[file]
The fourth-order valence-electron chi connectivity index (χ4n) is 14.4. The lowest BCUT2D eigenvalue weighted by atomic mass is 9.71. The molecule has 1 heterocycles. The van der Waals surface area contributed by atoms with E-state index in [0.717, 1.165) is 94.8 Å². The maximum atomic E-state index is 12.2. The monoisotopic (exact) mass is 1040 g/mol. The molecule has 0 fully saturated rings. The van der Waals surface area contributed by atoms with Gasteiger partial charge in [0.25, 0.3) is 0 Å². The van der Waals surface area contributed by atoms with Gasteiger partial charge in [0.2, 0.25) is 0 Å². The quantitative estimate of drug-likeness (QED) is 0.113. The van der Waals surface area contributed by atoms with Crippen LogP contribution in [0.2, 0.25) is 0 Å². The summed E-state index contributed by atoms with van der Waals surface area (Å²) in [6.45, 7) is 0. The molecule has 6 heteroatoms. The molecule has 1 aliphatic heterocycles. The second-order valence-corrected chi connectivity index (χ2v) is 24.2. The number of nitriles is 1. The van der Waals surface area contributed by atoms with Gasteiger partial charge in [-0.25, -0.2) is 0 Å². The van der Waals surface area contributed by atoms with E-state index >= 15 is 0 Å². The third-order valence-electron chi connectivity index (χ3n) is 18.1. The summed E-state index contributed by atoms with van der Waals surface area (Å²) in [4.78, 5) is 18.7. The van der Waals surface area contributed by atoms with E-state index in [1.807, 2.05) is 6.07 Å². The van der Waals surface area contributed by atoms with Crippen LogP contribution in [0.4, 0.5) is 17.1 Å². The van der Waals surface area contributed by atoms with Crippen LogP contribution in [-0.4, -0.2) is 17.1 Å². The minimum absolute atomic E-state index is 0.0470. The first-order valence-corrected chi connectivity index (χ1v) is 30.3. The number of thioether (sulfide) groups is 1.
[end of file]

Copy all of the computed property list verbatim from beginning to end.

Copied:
The fourth-order valence-electron chi connectivity index (χ4n) is 14.4. The lowest BCUT2D eigenvalue weighted by atomic mass is 9.71. The molecule has 1 heterocycles. The van der Waals surface area contributed by atoms with E-state index in [0.717, 1.165) is 94.8 Å². The maximum atomic E-state index is 12.2. The monoisotopic (exact) mass is 1040 g/mol. The molecule has 0 fully saturated rings. The van der Waals surface area contributed by atoms with Gasteiger partial charge in [0.25, 0.3) is 0 Å². The van der Waals surface area contributed by atoms with Gasteiger partial charge in [0.2, 0.25) is 0 Å². The quantitative estimate of drug-likeness (QED) is 0.113. The van der Waals surface area contributed by atoms with Crippen LogP contribution in [0.2, 0.25) is 0 Å². The summed E-state index contributed by atoms with van der Waals surface area (Å²) in [6.45, 7) is 0. The molecule has 6 heteroatoms. The molecule has 1 aliphatic heterocycles. The second-order valence-corrected chi connectivity index (χ2v) is 24.2. The number of nitriles is 1. The van der Waals surface area contributed by atoms with Gasteiger partial charge in [-0.25, -0.2) is 0 Å². The van der Waals surface area contributed by atoms with E-state index >= 15 is 0 Å². The third-order valence-electron chi connectivity index (χ3n) is 18.1. The summed E-state index contributed by atoms with van der Waals surface area (Å²) in [4.78, 5) is 18.7. The van der Waals surface area contributed by atoms with E-state index in [1.807, 2.05) is 6.07 Å². The van der Waals surface area contributed by atoms with Crippen LogP contribution in [0.4, 0.5) is 17.1 Å². The van der Waals surface area contributed by atoms with Crippen LogP contribution in [-0.4, -0.2) is 17.1 Å². The minimum absolute atomic E-state index is 0.0470. The first-order valence-corrected chi connectivity index (χ1v) is 30.3. The number of thioether (sulfide) groups is 1.